The work presented here seeks to compare different means of providing uniflow scavenging for a 2-stroke engine suitable to power a US light-duty truck. The three different configurations which could utilize this type of scavenging system that were investigated are (1) the opposed-piston engine, which has been applied to aircraft propulsion as well as engines for power generation and rail traction, (2) the poppet-valve uniflow configuration, as exemplified by the Detroit Diesel 2-stroke engine, and (3) the sleeve-valve uniflow engine, the unusual arrangement of which was used in the Rolls-Royce Crecy, intended for high-speed interceptor aircraft application. All of these concepts were compared in terms of indicated fuel consumption for the same cylinder swept volume, and a new methodology for optimization was developed using a one-dimensional engine simulation package which also took into account charging system work.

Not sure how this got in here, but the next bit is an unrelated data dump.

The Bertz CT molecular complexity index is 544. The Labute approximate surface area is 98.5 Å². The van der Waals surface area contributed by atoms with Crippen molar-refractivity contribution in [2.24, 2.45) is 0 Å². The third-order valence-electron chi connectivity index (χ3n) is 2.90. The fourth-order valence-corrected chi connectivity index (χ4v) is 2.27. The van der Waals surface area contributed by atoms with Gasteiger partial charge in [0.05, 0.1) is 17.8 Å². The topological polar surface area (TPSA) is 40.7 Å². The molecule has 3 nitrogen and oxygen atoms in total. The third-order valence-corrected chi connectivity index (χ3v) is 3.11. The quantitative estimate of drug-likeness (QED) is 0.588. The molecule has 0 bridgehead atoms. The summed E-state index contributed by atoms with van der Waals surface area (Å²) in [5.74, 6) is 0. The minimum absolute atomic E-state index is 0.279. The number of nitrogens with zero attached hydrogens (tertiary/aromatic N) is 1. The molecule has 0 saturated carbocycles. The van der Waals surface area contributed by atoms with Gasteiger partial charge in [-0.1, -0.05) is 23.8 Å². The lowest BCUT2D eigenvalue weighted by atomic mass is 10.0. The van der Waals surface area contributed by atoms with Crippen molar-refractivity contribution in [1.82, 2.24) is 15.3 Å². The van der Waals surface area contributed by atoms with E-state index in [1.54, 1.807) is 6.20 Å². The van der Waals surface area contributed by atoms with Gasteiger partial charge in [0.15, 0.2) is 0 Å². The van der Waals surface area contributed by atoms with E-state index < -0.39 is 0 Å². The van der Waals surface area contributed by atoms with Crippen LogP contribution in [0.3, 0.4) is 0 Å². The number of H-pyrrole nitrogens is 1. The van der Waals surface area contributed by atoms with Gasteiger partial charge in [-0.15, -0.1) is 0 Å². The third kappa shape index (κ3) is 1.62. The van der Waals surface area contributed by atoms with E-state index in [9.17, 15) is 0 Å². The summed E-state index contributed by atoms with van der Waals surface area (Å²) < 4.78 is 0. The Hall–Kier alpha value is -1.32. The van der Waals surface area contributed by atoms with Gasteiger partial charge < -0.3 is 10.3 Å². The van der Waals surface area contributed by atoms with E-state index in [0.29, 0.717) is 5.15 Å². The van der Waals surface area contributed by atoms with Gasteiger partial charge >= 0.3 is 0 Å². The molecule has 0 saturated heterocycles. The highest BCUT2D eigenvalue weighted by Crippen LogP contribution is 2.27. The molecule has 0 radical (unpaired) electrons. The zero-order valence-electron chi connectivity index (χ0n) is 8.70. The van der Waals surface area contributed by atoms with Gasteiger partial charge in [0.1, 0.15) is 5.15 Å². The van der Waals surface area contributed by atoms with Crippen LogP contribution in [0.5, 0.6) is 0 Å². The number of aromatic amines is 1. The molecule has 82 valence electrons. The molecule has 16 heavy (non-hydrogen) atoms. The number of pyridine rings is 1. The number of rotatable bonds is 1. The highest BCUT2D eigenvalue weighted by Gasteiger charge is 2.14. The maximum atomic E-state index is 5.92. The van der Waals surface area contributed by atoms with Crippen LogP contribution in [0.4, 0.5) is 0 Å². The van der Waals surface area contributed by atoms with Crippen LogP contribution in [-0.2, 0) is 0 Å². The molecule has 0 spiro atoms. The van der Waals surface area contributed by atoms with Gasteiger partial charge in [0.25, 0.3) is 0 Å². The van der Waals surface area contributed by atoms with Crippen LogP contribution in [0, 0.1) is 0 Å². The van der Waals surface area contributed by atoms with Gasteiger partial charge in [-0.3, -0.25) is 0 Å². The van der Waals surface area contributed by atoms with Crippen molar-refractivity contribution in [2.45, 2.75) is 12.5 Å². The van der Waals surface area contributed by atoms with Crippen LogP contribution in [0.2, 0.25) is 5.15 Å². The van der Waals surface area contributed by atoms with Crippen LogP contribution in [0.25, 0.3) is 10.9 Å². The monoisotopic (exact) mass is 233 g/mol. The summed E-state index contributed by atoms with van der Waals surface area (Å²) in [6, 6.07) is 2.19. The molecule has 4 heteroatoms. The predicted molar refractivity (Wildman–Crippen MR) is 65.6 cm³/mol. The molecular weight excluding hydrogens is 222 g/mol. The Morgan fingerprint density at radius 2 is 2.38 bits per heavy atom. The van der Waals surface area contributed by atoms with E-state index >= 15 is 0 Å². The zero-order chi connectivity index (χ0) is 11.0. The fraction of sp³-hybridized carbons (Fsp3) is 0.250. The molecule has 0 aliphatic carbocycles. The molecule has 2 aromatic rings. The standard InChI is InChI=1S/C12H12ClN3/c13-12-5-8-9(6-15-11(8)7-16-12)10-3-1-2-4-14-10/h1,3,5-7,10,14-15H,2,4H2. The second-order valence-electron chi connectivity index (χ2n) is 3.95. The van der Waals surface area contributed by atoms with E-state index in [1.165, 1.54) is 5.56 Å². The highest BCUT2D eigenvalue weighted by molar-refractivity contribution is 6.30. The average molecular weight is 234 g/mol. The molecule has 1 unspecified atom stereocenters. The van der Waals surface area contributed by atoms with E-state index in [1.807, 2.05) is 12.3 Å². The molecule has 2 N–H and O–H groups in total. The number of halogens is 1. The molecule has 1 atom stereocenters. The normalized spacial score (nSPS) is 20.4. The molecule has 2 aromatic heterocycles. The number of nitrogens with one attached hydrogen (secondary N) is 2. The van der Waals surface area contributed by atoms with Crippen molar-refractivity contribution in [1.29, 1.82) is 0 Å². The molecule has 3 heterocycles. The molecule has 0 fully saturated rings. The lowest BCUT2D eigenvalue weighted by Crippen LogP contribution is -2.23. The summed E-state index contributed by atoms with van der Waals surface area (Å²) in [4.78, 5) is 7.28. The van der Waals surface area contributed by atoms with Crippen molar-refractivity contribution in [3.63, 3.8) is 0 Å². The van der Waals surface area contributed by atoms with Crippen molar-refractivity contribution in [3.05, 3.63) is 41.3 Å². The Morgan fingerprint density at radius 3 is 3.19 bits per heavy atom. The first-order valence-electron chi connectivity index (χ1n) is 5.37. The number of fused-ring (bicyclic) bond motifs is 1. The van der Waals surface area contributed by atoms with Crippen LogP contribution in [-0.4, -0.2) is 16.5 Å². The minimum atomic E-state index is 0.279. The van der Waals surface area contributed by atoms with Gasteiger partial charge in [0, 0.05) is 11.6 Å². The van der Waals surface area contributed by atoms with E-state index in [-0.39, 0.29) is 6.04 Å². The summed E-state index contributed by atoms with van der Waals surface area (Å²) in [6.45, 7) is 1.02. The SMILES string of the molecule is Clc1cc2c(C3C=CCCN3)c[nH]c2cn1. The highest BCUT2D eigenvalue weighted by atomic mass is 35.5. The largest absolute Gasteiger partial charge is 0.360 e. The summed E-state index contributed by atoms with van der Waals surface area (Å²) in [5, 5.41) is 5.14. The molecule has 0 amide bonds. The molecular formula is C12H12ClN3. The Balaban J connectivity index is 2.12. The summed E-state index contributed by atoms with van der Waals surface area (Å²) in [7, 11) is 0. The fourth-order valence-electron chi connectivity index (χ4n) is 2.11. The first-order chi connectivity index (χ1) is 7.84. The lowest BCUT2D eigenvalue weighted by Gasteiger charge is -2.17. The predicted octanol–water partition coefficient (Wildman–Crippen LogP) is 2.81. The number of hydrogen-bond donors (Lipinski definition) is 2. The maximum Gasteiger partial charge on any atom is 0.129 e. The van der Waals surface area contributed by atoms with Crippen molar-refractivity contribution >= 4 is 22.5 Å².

As a result of this work it was found that the opposed-piston configuration provides the best attributes since it allows maximum expansion and minimum heat transfer. It was found that existing experiential guidelines for port angle-area specification for loop-scavenged, piston ported engines using crankcase compression could also be applied to all of the other scavenging types. This has not been demonstrated before.